(25 Nov 1814 - 20 Mar 1878)
Julius Robert Mayer and
the Conservation of Energy
Excerpt from “The Century's Progress in Physics”
Harper's New Monthly Magazine (1897)
by Henry Smith Williams
...In 1842, Dr. Julius Robert Mayer, practising physician in the little German town of Heilbronn, published a paper in Liebig's Annalen on “The Forces of Inorganic Nature,” in which not merely the mechanical theory of heat but the entire doctrine of the conservation of energy was explicitly if briefly stated. Two years earlier Dr. Mayer, while surgeon to a Dutch India vessel cruising in the tropics, had observed that the venous blood of a patient seemed redder than venous blood usually is observed to be in temperate climates. He pondered over this seemingly insignificant fact, and at last reached the conclusion that the cause must be the lesser amount of oxidation required to keep up the body temperature in the tropics. Led by this reflection to consider the body as a machine dependent on outside forces for its capacity to act, he passed on into a novel realm of thought, which brought him at last to independent discovery of the mechanical theory of heat, and to the first full and comprehensive appreciation of the great law of conservation. The great principle he had discovered became the dominating thought of his life, and filled all his leisure hours. He applied it to all the phenomena of the inorganic and organic worlds. It taught him that both vegetables and animals are machines, bound by the same laws that hold sway over inorganic matter, transforming energy, but creating nothing. Then his mind reached out into space and met a universe made up of questions. Each star that blinked down at him as he rode in answer to a night call seemed an interrogation point asking, How do I exist? Why have I not long since burned out, if your theory of conservation be true? No one hitherto had even tried to answer that question; few had so much as realized that it demanded an answer. But the Heilbronn physician understood the question and found an answer. His meteoric hypothesis, published in 1848, gave for the first time a tenable explanation of the persistent light and heat of our sun and the myriad other suns.
Yet for a long time his work attracted no attention whatever. In 1847, when another German physician, Hermann von Helmholtz, one of the most massive and towering intellects of any age, had been independently led to comprehension of the doctrine of conservation of energy, and published his treatise on the subject, he had hardly heard of his countryman Mayer. When he did hear of him, however, he hastened to renounce all claim to the doctrine of conservation, though the world at large gives him credit of independent even though subsequent discovery.
Meantime in England, Joule was going on from one experimental demonstration to another, oblivious of his German competitor, and almost as little noticed by his own countrymen. He read his first paper before the chemical section of the British Association for the Advancement of Science in 1843, and no one heeded it in the least. Two years later he wished to read another paper, but the chairman hinted that time was limited, and asked him to confine himself to a brief verbal synopsis of the results of his experiments. Had the chairman but known it, he was curtailing a paper vastly more important than all the other papers of the meeting put together. However, the synopsis was given, and one man was there to hear it who had the genius to appreciate its importance. This was William Thomson, the present Lord Kelvin, now known to all the world as among the greatest of natural philosophers, but then only a novitiate in science. He came to Joule's aid, started rolling the ball of controversy, and subsequently associated himself with the Manchester experimenter in pursuing his investigations.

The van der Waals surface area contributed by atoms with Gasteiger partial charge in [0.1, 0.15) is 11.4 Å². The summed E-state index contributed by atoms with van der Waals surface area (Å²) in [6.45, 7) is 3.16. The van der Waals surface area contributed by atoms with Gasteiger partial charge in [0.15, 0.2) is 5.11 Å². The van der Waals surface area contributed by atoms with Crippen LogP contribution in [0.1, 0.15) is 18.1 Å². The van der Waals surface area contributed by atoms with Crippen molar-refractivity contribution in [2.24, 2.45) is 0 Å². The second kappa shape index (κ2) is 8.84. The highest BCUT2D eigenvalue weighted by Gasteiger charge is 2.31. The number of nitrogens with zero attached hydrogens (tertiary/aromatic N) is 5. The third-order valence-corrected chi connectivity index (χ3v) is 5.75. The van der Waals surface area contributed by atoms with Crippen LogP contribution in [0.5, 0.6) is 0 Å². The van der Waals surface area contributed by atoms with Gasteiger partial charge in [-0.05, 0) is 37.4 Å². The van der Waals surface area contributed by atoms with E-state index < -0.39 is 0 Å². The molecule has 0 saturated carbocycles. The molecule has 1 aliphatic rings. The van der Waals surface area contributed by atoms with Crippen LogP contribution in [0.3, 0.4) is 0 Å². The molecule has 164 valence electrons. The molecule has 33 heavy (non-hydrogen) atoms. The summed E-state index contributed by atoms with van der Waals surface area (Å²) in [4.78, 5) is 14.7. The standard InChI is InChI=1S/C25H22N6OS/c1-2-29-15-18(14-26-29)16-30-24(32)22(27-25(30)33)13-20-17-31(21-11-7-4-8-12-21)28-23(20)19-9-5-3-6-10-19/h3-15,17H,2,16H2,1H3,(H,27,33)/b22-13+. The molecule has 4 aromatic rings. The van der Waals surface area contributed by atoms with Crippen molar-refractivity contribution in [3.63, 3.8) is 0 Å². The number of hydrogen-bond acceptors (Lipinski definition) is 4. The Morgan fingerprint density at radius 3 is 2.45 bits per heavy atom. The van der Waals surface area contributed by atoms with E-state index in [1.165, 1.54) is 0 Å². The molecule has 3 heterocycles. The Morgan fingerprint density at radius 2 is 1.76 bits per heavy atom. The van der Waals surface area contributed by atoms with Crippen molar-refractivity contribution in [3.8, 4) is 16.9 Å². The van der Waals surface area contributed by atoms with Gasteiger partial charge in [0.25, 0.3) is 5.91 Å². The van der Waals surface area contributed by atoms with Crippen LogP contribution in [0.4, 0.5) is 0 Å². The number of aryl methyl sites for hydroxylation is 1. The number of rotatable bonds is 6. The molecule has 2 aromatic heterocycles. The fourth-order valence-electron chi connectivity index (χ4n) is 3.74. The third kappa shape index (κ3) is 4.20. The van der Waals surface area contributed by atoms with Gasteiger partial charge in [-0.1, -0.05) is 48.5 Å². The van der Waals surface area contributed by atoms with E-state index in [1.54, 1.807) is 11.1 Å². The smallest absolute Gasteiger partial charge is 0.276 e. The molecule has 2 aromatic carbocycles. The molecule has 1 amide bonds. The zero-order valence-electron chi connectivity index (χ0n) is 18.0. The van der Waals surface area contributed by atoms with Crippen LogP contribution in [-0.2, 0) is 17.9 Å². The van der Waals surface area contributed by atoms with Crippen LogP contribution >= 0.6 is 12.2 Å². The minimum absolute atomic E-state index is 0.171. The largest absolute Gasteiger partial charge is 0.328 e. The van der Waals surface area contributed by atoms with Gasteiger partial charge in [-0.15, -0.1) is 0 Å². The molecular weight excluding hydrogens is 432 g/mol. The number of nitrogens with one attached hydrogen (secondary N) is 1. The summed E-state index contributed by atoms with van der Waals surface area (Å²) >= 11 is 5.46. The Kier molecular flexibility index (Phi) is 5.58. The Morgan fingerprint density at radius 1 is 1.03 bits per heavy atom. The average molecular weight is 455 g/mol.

But meantime the acknowledged leaders of British science viewed the new doctrine askance. Faraday, Brewster, Herschel – those were the great names in physics at that day, and no one of them could quite accept the new views regarding energy. For several years no older physicist, speaking with recognized authority, came forward in support of the doctrine of conservation. This culminating thought of our first half-century came silently into the world, unheralded and unopposed. The fifth decade of the century had seen it elaborated and substantially demonstrated in at least three different countries, yet even the leaders of thought did not so much as know of its existence. In 1853, Whewell, the historian of the inductive sciences, published a second edition of his history, and, as Huxley has pointed out, he did not so much as refer to the revolutionizing thought which even then was a full decade old.
The gradual permeation of the field by the great doctrine of conservation simply repeated the history of the introduction of every novel and revolutionary thought. Necessarily the elder generation, to whom all forms of energy were imponderable fluids, must pass away before the new conception could claim the field. Even the word energy, though Young had introduced it in 1807, did not come into general use till some time after the middle of the century. To the generality of philosophers (the word physicist was even less in favor at this time) the various forms of energy were still subtle fluids, and never was idea relinquished with greater unwillingness than this.